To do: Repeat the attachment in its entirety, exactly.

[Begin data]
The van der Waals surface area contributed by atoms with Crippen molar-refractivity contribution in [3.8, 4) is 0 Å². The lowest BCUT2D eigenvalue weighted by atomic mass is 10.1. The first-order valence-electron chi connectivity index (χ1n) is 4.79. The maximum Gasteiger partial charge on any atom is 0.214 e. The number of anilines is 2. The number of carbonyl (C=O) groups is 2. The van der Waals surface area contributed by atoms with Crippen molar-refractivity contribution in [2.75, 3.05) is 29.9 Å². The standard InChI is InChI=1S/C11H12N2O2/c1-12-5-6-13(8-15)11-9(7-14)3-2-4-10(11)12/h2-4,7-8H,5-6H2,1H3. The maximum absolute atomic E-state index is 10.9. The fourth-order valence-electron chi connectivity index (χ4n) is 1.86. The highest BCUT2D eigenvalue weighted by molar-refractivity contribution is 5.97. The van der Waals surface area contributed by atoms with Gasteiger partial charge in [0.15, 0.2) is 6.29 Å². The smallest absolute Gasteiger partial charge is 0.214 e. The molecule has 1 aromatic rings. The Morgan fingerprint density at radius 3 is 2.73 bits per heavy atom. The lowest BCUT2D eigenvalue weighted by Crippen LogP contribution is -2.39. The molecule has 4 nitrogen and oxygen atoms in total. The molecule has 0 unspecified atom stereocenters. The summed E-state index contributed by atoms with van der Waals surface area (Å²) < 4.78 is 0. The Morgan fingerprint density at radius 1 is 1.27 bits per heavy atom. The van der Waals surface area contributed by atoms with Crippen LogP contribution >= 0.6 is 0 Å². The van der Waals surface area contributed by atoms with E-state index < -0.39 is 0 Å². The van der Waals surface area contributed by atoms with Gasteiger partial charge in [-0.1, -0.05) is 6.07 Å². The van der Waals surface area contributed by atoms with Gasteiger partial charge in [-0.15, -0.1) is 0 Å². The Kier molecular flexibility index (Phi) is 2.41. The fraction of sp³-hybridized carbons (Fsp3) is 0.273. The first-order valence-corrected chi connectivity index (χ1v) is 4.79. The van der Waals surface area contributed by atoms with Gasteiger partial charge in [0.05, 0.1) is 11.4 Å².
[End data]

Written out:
The van der Waals surface area contributed by atoms with Crippen molar-refractivity contribution in [3.8, 4) is 0 Å². The lowest BCUT2D eigenvalue weighted by atomic mass is 10.1. The first-order valence-electron chi connectivity index (χ1n) is 4.79. The maximum Gasteiger partial charge on any atom is 0.214 e. The number of anilines is 2. The number of carbonyl (C=O) groups is 2. The van der Waals surface area contributed by atoms with Crippen molar-refractivity contribution in [2.75, 3.05) is 29.9 Å². The standard InChI is InChI=1S/C11H12N2O2/c1-12-5-6-13(8-15)11-9(7-14)3-2-4-10(11)12/h2-4,7-8H,5-6H2,1H3. The maximum absolute atomic E-state index is 10.9. The fourth-order valence-electron chi connectivity index (χ4n) is 1.86. The highest BCUT2D eigenvalue weighted by molar-refractivity contribution is 5.97. The van der Waals surface area contributed by atoms with Gasteiger partial charge in [0.15, 0.2) is 6.29 Å². The smallest absolute Gasteiger partial charge is 0.214 e. The molecule has 1 aromatic rings. The Morgan fingerprint density at radius 3 is 2.73 bits per heavy atom. The lowest BCUT2D eigenvalue weighted by Crippen LogP contribution is -2.39. The molecule has 4 nitrogen and oxygen atoms in total. The molecule has 0 unspecified atom stereocenters. The summed E-state index contributed by atoms with van der Waals surface area (Å²) < 4.78 is 0. The Morgan fingerprint density at radius 1 is 1.27 bits per heavy atom. The van der Waals surface area contributed by atoms with Crippen LogP contribution >= 0.6 is 0 Å². The van der Waals surface area contributed by atoms with E-state index < -0.39 is 0 Å². The van der Waals surface area contributed by atoms with Gasteiger partial charge in [-0.1, -0.05) is 6.07 Å². The van der Waals surface area contributed by atoms with Gasteiger partial charge in [-0.15, -0.1) is 0 Å². The Kier molecular flexibility index (Phi) is 2.41. The fraction of sp³-hybridized carbons (Fsp3) is 0.273. The first-order valence-corrected chi connectivity index (χ1v) is 4.79. The van der Waals surface area contributed by atoms with Gasteiger partial charge in [0.05, 0.1) is 11.4 Å².